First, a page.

Leaked documents reveal properties deemed eligible for the funds include a suite of properties rented out to raise profit for the king, including holiday lets, farmhouses, a barn on a shooting range and a petrol station.

The duchy collects bona vacantia assets from residents of the ancient county palatinate of Lancashire – a territory that includes Lancashire and parts of Merseyside, Cheshire and Cumbria.

Cat Smith, MP for Lancaster and Fleetwood, said: “Like so many other local people I was surprised to learn the anomaly that means those dying without a will or heir in the county palatine see their assets passed to the king rather than the state. It’s an unjust and archaic hangover from the medieval times and I’ll be seeking advice on how to bring my constituents’ rights out of the feudal era.”

Her comments come after criticisms from two mayors from the north-west of England. “This appears to be a bizarre remnant of feudal Britain,” said the Greater Manchester mayor, Andy Burnham. “At the very least, people in the north-west are owed transparency and accountability. They should also have a say on how these proceeds are used. I would call on the government and the Duchy of Lancaster to initiate a public consultation on this issue to work towards a set of arrangements that could command greater public consent.”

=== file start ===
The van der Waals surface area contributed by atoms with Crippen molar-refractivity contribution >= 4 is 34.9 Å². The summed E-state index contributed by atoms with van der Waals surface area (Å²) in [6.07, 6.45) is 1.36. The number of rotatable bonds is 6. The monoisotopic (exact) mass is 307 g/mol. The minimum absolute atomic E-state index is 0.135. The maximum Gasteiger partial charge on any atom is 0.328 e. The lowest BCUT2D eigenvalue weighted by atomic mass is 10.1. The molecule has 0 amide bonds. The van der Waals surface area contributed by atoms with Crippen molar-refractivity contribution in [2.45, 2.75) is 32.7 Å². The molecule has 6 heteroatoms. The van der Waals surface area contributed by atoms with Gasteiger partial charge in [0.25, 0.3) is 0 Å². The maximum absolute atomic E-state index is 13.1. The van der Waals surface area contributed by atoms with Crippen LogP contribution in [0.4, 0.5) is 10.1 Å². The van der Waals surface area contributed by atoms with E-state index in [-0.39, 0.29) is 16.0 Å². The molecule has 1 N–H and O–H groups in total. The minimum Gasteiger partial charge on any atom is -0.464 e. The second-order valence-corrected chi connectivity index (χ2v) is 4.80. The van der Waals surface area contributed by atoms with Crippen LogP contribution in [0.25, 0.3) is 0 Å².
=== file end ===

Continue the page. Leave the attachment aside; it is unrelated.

Steve Rotheram, the mayor of the Liverpool city region, also expressed concern. “Worthy causes have been bypassed and instead it appears that funding has been spent renovating royal properties. I hope the situation will be clarified urgently and, if money has been misused, it is put back where it should be: with those charities it was promised to.”

#Kings #estate #transfer #100m #ethical #funds #bona #vacantia #revelations #King #Charles #III